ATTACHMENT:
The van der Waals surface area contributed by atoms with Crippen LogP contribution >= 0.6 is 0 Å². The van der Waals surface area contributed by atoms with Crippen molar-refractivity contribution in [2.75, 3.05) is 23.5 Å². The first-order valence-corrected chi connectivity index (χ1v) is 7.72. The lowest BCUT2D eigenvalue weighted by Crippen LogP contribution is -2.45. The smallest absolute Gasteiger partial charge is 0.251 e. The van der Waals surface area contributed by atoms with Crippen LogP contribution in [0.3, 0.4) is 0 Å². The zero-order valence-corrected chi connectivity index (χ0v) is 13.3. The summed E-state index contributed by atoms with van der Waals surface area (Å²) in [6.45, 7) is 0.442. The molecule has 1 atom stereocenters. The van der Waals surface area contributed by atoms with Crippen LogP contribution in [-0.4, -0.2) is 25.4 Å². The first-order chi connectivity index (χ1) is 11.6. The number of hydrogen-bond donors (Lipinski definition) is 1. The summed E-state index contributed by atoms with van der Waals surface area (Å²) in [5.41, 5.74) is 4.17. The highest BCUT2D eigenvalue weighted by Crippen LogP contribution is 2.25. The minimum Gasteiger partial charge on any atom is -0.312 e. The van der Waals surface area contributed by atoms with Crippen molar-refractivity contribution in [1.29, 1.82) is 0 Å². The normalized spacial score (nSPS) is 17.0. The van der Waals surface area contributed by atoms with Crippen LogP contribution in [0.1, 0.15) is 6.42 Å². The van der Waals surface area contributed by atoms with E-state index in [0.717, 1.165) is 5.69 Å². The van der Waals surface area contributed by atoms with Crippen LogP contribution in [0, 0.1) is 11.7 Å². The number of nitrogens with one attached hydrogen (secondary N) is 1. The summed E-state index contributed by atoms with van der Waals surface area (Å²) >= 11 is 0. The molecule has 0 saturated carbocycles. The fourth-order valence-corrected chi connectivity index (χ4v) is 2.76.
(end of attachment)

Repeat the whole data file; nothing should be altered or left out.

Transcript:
The van der Waals surface area contributed by atoms with Crippen LogP contribution >= 0.6 is 0 Å². The van der Waals surface area contributed by atoms with Crippen molar-refractivity contribution in [2.75, 3.05) is 23.5 Å². The first-order valence-corrected chi connectivity index (χ1v) is 7.72. The lowest BCUT2D eigenvalue weighted by Crippen LogP contribution is -2.45. The smallest absolute Gasteiger partial charge is 0.251 e. The van der Waals surface area contributed by atoms with Crippen LogP contribution in [0.3, 0.4) is 0 Å². The zero-order valence-corrected chi connectivity index (χ0v) is 13.3. The summed E-state index contributed by atoms with van der Waals surface area (Å²) in [6.45, 7) is 0.442. The molecule has 1 atom stereocenters. The van der Waals surface area contributed by atoms with Crippen LogP contribution in [-0.4, -0.2) is 25.4 Å². The first-order chi connectivity index (χ1) is 11.6. The number of hydrogen-bond donors (Lipinski definition) is 1. The summed E-state index contributed by atoms with van der Waals surface area (Å²) in [5.41, 5.74) is 4.17. The highest BCUT2D eigenvalue weighted by Crippen LogP contribution is 2.25. The minimum Gasteiger partial charge on any atom is -0.312 e. The van der Waals surface area contributed by atoms with Crippen molar-refractivity contribution in [1.29, 1.82) is 0 Å². The normalized spacial score (nSPS) is 17.0. The van der Waals surface area contributed by atoms with Crippen LogP contribution in [0.1, 0.15) is 6.42 Å². The van der Waals surface area contributed by atoms with E-state index in [0.717, 1.165) is 5.69 Å². The van der Waals surface area contributed by atoms with Crippen LogP contribution in [0, 0.1) is 11.7 Å². The number of nitrogens with one attached hydrogen (secondary N) is 1. The summed E-state index contributed by atoms with van der Waals surface area (Å²) >= 11 is 0. The molecule has 0 saturated carbocycles. The fourth-order valence-corrected chi connectivity index (χ4v) is 2.76.